We could also say that a promise might be thought to be broken but it’s only radically misunderstood, and so you accuse someone of breaking a promise that they never made in the first place. An example of this might be Proverbs 22:6. It was never meant as a promise. It’s a principle. Generally speaking, it is true that when you train up a child in the way he should go, he will not depart from it. But the Proverbs are just that — rules of what typically happens. They aren’t meant to be promises. To claim them as promises is to claim a promise that was never made. 

The last option is that the promise isn’t actually broken, it simply hasn’t been fulfilled yet. If I tell my daughter on Monday that I will buy her ice cream, she likely assumes that I mean sometime that day. But in my mind, I’m thinking of taking her out for ice cream at the end of the week. I know that’s when I will fulfill my promise. By Thursday she is going to think that I had reneged on my promise. But that’s not the case, it just hasn’t been fulfilled yet. 

When we think about the Bible and promises, they fall into many of these categories. Sometimes we wrongly claim a promise which isn’t ours. At other times we are assuming a promise for tomorrow is supposed to be fulfilled today. Occasionally, a promise isn’t fulfilled because it was a conditional promise and we didn’t meet our end of the bargain. But one thing is certain — promises are never broken because God is unable to accomplish that which He has set out to do. Nor are promises broken because God has lied. 

He is able. He is truthful. So, what happens when our reality doesn’t match up with what we think is God’s promise?

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When Reality Doesn’t Match Up to Our Expectation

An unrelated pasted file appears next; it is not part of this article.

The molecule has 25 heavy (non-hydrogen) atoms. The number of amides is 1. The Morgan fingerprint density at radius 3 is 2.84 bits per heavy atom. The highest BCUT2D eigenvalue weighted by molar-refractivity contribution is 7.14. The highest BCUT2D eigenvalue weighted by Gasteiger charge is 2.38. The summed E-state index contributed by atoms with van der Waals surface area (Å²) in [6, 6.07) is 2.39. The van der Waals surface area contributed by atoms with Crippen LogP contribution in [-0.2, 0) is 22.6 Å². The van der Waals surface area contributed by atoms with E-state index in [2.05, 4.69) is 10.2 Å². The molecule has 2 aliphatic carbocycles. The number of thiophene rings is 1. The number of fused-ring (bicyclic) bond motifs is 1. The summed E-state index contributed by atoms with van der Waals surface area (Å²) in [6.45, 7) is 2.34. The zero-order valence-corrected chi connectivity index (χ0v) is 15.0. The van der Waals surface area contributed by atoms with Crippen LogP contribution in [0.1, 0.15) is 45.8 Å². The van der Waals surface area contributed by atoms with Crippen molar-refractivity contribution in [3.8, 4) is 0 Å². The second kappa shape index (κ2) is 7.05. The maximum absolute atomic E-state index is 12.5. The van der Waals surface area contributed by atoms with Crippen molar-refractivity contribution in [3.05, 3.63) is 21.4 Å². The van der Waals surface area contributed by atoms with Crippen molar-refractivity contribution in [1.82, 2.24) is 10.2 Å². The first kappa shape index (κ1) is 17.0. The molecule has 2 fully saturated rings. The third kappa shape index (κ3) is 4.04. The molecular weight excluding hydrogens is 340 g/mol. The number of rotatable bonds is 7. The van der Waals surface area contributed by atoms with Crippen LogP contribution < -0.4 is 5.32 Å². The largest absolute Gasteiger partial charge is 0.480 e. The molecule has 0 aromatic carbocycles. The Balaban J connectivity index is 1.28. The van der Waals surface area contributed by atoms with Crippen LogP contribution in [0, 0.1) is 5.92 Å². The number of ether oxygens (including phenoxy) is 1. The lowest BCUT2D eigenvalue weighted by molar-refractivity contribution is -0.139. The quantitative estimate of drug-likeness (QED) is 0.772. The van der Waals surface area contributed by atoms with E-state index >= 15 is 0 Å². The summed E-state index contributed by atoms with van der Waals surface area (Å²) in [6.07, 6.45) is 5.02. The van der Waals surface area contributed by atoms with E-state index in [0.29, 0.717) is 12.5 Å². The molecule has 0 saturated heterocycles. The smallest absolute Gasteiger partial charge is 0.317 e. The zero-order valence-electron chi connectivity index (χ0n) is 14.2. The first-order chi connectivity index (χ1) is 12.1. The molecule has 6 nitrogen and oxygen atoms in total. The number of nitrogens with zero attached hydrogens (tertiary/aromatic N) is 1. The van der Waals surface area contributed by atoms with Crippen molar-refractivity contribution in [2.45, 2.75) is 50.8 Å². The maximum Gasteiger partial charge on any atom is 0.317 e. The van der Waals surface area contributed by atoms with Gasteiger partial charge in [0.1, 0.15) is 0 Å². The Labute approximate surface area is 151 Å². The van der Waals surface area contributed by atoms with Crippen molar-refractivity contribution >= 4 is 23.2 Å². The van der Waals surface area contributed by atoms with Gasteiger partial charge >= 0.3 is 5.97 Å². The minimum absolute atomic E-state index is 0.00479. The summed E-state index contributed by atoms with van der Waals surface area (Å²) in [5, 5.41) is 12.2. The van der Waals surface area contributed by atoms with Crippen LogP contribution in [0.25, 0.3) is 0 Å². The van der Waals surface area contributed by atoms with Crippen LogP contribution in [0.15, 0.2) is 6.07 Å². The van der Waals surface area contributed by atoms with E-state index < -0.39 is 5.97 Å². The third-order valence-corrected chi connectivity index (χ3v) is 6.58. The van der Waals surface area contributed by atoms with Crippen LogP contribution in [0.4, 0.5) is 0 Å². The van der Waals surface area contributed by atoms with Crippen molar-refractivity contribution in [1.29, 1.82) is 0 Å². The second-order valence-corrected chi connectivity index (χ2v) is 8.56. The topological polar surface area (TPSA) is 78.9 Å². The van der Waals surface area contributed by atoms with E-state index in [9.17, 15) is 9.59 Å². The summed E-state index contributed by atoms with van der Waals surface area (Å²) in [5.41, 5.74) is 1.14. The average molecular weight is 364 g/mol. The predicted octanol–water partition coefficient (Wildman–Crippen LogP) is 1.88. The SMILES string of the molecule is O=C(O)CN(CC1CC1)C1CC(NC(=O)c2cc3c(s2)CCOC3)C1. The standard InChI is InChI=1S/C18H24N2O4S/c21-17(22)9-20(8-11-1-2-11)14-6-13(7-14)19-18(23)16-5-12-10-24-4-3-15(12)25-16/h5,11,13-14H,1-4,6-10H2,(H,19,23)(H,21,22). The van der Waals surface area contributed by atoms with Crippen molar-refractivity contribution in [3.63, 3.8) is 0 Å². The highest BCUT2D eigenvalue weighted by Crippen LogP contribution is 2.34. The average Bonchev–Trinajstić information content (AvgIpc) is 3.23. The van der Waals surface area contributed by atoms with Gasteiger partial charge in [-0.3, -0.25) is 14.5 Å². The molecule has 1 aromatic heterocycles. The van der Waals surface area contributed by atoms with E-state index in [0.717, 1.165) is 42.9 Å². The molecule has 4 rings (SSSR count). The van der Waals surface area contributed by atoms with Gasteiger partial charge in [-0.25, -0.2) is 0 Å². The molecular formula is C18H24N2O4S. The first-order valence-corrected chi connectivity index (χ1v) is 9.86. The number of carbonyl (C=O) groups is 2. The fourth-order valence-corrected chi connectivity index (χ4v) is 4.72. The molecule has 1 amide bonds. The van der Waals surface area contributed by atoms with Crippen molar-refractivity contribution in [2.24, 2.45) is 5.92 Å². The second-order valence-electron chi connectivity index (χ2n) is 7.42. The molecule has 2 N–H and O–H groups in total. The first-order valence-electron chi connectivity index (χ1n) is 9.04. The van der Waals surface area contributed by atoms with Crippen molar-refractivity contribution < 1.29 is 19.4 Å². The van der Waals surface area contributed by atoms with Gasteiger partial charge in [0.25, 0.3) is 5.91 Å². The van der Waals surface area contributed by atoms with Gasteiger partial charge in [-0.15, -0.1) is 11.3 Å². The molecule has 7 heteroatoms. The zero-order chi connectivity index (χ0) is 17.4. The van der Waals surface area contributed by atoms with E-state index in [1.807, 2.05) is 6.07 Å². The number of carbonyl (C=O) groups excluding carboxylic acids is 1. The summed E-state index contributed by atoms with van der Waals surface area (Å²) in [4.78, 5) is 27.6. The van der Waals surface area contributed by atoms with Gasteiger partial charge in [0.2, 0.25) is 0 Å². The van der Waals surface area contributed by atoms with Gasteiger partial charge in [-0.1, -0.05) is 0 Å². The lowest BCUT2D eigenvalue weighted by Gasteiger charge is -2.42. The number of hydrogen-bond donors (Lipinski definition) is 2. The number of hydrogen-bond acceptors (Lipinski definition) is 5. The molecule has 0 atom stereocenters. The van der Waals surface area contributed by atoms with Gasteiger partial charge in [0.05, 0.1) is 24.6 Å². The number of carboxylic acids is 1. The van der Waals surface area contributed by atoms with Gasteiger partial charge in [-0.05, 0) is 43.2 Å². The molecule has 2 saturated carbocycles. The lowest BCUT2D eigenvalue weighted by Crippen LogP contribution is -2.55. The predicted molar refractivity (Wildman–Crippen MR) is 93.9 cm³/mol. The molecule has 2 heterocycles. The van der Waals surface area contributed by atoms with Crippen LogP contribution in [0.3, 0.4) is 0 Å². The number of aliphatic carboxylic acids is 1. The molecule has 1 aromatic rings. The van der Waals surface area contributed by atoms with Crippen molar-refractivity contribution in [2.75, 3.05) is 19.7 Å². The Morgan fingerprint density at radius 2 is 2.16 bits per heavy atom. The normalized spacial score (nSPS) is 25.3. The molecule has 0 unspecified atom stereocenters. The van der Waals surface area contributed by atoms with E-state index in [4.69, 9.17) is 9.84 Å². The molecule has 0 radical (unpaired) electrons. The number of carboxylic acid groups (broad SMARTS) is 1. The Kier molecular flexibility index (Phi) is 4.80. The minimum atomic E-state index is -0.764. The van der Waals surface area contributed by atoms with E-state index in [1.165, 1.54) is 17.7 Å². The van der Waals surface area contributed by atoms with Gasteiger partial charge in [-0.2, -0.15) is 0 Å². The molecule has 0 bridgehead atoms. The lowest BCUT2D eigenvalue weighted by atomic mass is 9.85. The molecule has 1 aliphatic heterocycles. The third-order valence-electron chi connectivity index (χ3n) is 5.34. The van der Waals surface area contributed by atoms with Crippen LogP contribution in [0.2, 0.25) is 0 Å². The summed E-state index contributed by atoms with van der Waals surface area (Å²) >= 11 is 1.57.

A hopeful woman looking up at the sky

Asaph struggled with this in Psalm 73. His life is built on the promises of Deuteronomy. Do good and you’ll be blessed. Do evil, and you’ll endure the curse. But Asaph looks around and everything seems the opposite. He has followed the way of righteousness all the days of his life and the people around him are reprobates. Yet, they are the ones who are “fat and sleek.” Asaph is eating a Salisbury “steak” out of one of those Banquet TV dinners. And his neighbors are feasting on those $50 steaks from Ruth Chris Steakhouse. (In the words of Joe Walsh, I’ve never been there but they tell me it’s nice.) How is this possible? Has God lied to Asaph? 

Asaph gets angry. So angry that he says he became an ignorant brute. It seems that he was about ready to walk away from the way of faith. “Why not,” he thought. What good is it to follow the path of righteousness if it is the one that seems to be leading to death. But then Asaph goes into the sanctuary of God. And he gets another view. This world is all that they have. God’s promise to Asaph is meant to be fulfilled on a different day. 

We are in a similar place as Asaph. There are times when it seems as if the promises of God are being made null and void in our life. And we go through those options of why a promise might be broken. Often as believers, we’ll make the assumption that there must be something wrong with us. Maybe we aren’t believing hard enough or rightly enough. But often times the issue is either that we’re claiming something that isn’t meant to be a promise or we’re thinking a promise for later is meant for now. 

We do well in all seasons to trust the heart of God. He is good and faithful and will never ultimately let us down. Spurgeon says it well, 

“It is well to make sure of what we do know, for this will be good anchor hold for us when we are molested by those mysterious storms which arise from things which we do not understand. Whatever may or may not be the truth about mysterious and inscrutable things, there are certainties somewhere; experience has placed some tangible facts within our grasp; let us, then, cling to these, and they will prevent our being carried away by those hurricanes of infidelity which still come from the wilderness, and, like whirlwinds, smite the four corners of our house and threaten to overthrow it. O my God, however perplexed I may be, let me never think ill of thee. If I cannot understand thee, let me never cease to believe in thee. It must be so, it cannot be otherwise, thou art good to those whom thou hast made good; and where thou hast renewed the heart thou wilt not leave it to its enemies.”

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Mike Leake is husband to Nikki and father to Isaiah and Hannah. He is also the lead pastor at Calvary of Neosho, MO. Mike is the author of Torn to Heal and Jesus Is All You Need. His writing home is and you can connect with him on Twitter @mikeleake.